Herman Costa


Herman Costa had his first photobooth show in November of 1974.

From the Photomaton gallery guide:

"Gosh, can it be twenty years since I first fell in love with going into the photobooth? I spent a lot of time in the beginning documenting my life with- out realizing then that I was also laying the foundation for more serious work ahead. I am attracted to the photobooth because it takes a beautiful picture... fine-grained and beautiful. The machines make no negatives so each piece is perishable. I like the fact that each strip is in a series and naturally forms a grid when laid together. I enjoy the excitement of working in public though I do want a photobooth of my own."

For twenty years, Herman Costa has been spending afternoons in photobooths, pumping quarters and creating photo compositions. "I started," says Costa, "when everyone was growing their hair or shaving their heads. The shots became my record of that time." He had his first photobooth show in 1974... "Overexposed: 300 Photo booth Strips" at the Hartford Art School. In 1981, he began assembling individual strips into larger units and was invited by the Auto-Photo Company (manufacturer of photobooth machines) to come to their factory and use their machines to do his work.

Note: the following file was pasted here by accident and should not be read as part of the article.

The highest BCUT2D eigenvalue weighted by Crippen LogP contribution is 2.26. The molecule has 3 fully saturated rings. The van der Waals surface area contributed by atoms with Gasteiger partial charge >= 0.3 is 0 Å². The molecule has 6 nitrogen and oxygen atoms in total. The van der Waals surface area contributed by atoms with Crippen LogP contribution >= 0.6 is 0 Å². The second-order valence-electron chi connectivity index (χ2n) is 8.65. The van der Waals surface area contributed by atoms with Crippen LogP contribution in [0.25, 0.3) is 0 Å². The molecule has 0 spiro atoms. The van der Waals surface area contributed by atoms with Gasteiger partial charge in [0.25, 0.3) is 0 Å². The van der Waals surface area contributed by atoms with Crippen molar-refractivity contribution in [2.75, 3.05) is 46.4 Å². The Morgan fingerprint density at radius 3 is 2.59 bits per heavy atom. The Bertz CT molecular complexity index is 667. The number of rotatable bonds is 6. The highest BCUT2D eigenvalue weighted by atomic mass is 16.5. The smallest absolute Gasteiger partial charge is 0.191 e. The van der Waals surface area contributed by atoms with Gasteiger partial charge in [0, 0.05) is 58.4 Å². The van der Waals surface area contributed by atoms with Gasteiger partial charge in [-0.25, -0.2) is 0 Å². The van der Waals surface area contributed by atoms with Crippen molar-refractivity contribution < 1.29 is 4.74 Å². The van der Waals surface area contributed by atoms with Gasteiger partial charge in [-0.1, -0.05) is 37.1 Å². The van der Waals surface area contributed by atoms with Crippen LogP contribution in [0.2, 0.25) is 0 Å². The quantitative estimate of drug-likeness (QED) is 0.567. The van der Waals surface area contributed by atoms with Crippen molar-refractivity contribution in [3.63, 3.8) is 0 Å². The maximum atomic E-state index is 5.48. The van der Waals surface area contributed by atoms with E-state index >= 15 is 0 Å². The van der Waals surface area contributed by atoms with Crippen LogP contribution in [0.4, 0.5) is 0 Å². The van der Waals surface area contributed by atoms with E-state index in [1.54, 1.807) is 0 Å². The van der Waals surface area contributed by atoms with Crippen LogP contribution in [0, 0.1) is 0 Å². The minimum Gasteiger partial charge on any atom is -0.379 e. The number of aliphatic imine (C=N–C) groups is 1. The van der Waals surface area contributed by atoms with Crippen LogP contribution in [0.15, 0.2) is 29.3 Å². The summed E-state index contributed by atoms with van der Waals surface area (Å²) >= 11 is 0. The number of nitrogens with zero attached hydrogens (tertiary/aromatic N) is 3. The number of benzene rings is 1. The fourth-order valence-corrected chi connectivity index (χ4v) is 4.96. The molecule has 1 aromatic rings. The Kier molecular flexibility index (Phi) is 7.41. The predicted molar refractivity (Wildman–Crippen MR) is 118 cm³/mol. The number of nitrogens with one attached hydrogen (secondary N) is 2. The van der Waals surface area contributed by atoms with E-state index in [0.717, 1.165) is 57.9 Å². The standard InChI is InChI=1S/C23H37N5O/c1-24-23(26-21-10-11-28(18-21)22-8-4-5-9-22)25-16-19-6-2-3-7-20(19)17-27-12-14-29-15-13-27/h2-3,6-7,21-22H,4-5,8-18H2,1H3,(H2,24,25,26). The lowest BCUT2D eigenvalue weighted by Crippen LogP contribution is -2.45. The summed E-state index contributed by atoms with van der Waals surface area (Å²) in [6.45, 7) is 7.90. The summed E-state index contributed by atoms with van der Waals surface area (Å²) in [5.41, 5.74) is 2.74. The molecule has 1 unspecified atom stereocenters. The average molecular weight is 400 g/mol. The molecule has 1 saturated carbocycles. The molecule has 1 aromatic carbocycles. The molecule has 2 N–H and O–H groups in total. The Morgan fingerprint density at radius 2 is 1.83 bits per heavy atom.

His photobooth pieces have been published in Interview, New York Magazine, Christopher Street, Art Direction and the Village Voice. In 1986, one of his pieces was purchased by the Museum of Modern Art and exhibited in their new acquisitions show. His work has also been exhibited at the Whitney Museum of Art and the Gracie Mansion Gallery. He has just completed shooting his first album cover for Warner Brothers. Costa received a B.F.A. in textile design from Southeastern Massachusetts Technological Institute and works as a textile designer and illustrator. He designs a line of photobooth jewelry with partners Lisa Lederer and Claire Connors, and is also a devoted super-8 filmmaker.

Contributed by Tim